Mandela, S. African businessmen come together at site of 1980 bombing


SASOLBURG, South Africa -- When Elmore Marshall stood up to introduce Nelson Mandela to a hastily arranged breakfast for this town's business community, it was yet another indication that a new South Africa is emerging from the turmoil of the old.

Mr. Marshall is general manager of the Sasol plant in this company town. The huge complex is the result of this state-owned oil company investing millions of dollars to produce petroleum products from locally mined coal in order to protect the country during the years of international sanctions.

During the decades that Mr. Mandela's African National Congress (ANC) and its armed wing Umkhonto we Sizwe (MK) waged an armed struggle against the white government and its system of apartheid, one of its few successes came here in Sasolburg in 1980.

Limpet mines were placed on two storage tanks. The explosions and fires that followed were spectacular, the smoke visible in Johannesburg 50 miles to the north, shaking white South Africa's sense of security.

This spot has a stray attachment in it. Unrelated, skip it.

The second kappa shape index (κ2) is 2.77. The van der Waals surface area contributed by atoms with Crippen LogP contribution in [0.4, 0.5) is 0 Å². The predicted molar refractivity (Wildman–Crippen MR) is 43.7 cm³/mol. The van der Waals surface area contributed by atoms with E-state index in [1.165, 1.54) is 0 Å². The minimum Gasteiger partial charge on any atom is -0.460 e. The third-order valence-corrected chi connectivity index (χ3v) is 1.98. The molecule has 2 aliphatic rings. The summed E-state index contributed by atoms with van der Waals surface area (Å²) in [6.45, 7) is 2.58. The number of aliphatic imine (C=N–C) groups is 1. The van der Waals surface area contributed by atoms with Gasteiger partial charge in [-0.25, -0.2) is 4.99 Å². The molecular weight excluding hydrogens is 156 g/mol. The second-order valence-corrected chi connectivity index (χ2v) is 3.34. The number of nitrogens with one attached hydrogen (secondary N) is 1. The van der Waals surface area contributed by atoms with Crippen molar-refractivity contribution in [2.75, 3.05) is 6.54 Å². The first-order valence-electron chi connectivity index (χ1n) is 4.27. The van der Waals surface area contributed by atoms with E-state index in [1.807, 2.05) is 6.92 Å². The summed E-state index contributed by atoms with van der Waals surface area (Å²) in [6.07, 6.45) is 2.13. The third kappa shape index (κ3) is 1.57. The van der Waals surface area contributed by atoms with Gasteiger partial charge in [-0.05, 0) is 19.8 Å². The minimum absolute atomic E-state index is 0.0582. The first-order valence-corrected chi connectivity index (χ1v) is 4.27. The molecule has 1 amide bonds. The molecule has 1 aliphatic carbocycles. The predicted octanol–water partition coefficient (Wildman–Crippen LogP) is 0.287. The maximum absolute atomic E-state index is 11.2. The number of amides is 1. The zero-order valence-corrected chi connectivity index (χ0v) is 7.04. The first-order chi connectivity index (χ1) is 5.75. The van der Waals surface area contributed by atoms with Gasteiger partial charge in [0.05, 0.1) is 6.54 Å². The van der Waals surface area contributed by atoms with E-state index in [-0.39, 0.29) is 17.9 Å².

"It is significant that I was welcomed here by the manager of Sasol in view of the past relationship between the commander of MK and its activities against Sasol," said Mr. Mandela, who founded and commanded the MK.

"It is an indication of changed times that former enemies are now working together to build a new South Africa," he said.

Interviewed later, Mr. Marshall said his appearance had nothing to do with politics.

'Meeting of businessmen'

"This was supposed to be a meeting of businessmen. We are concerned about the business implications of a new government," he said. "All we are saying is that we should be able to go about our business so we can all have a better life.